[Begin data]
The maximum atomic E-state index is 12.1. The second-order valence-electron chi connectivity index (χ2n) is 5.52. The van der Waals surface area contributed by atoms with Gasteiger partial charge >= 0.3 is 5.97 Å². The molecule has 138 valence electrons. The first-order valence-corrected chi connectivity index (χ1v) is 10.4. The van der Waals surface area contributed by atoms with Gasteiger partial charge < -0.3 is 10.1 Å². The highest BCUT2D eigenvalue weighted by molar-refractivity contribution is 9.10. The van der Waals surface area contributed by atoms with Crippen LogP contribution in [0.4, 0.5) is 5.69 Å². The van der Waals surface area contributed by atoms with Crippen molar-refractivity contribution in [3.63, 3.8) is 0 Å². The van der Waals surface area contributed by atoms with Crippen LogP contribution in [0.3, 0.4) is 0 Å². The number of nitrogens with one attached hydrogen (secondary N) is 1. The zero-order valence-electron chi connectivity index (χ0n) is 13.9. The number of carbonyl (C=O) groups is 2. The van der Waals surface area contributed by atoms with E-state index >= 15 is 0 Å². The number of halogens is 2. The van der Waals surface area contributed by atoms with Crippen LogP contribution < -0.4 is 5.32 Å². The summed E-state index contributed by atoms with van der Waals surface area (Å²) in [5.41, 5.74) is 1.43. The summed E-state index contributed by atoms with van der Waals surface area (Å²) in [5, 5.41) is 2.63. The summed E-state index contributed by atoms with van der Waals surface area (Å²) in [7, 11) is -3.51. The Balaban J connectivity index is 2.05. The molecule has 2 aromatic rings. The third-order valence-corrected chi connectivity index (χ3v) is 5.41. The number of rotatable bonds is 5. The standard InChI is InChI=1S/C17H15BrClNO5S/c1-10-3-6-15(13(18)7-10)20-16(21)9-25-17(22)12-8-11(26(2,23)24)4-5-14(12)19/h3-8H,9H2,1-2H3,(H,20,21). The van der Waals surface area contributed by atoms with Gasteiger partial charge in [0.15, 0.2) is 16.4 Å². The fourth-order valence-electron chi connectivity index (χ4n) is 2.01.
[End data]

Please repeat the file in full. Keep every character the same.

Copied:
The maximum atomic E-state index is 12.1. The second-order valence-electron chi connectivity index (χ2n) is 5.52. The van der Waals surface area contributed by atoms with Gasteiger partial charge >= 0.3 is 5.97 Å². The molecule has 138 valence electrons. The first-order valence-corrected chi connectivity index (χ1v) is 10.4. The van der Waals surface area contributed by atoms with Gasteiger partial charge < -0.3 is 10.1 Å². The highest BCUT2D eigenvalue weighted by molar-refractivity contribution is 9.10. The van der Waals surface area contributed by atoms with Crippen LogP contribution in [0.4, 0.5) is 5.69 Å². The van der Waals surface area contributed by atoms with Crippen molar-refractivity contribution in [3.63, 3.8) is 0 Å². The van der Waals surface area contributed by atoms with Crippen LogP contribution in [0.3, 0.4) is 0 Å². The number of nitrogens with one attached hydrogen (secondary N) is 1. The zero-order valence-electron chi connectivity index (χ0n) is 13.9. The number of carbonyl (C=O) groups is 2. The van der Waals surface area contributed by atoms with E-state index >= 15 is 0 Å². The number of halogens is 2. The van der Waals surface area contributed by atoms with Crippen LogP contribution < -0.4 is 5.32 Å². The summed E-state index contributed by atoms with van der Waals surface area (Å²) in [5.41, 5.74) is 1.43. The summed E-state index contributed by atoms with van der Waals surface area (Å²) in [5, 5.41) is 2.63. The summed E-state index contributed by atoms with van der Waals surface area (Å²) in [7, 11) is -3.51. The Balaban J connectivity index is 2.05. The molecule has 2 aromatic rings. The third-order valence-corrected chi connectivity index (χ3v) is 5.41. The number of rotatable bonds is 5. The standard InChI is InChI=1S/C17H15BrClNO5S/c1-10-3-6-15(13(18)7-10)20-16(21)9-25-17(22)12-8-11(26(2,23)24)4-5-14(12)19/h3-8H,9H2,1-2H3,(H,20,21). The van der Waals surface area contributed by atoms with Gasteiger partial charge in [0.15, 0.2) is 16.4 Å². The fourth-order valence-electron chi connectivity index (χ4n) is 2.01.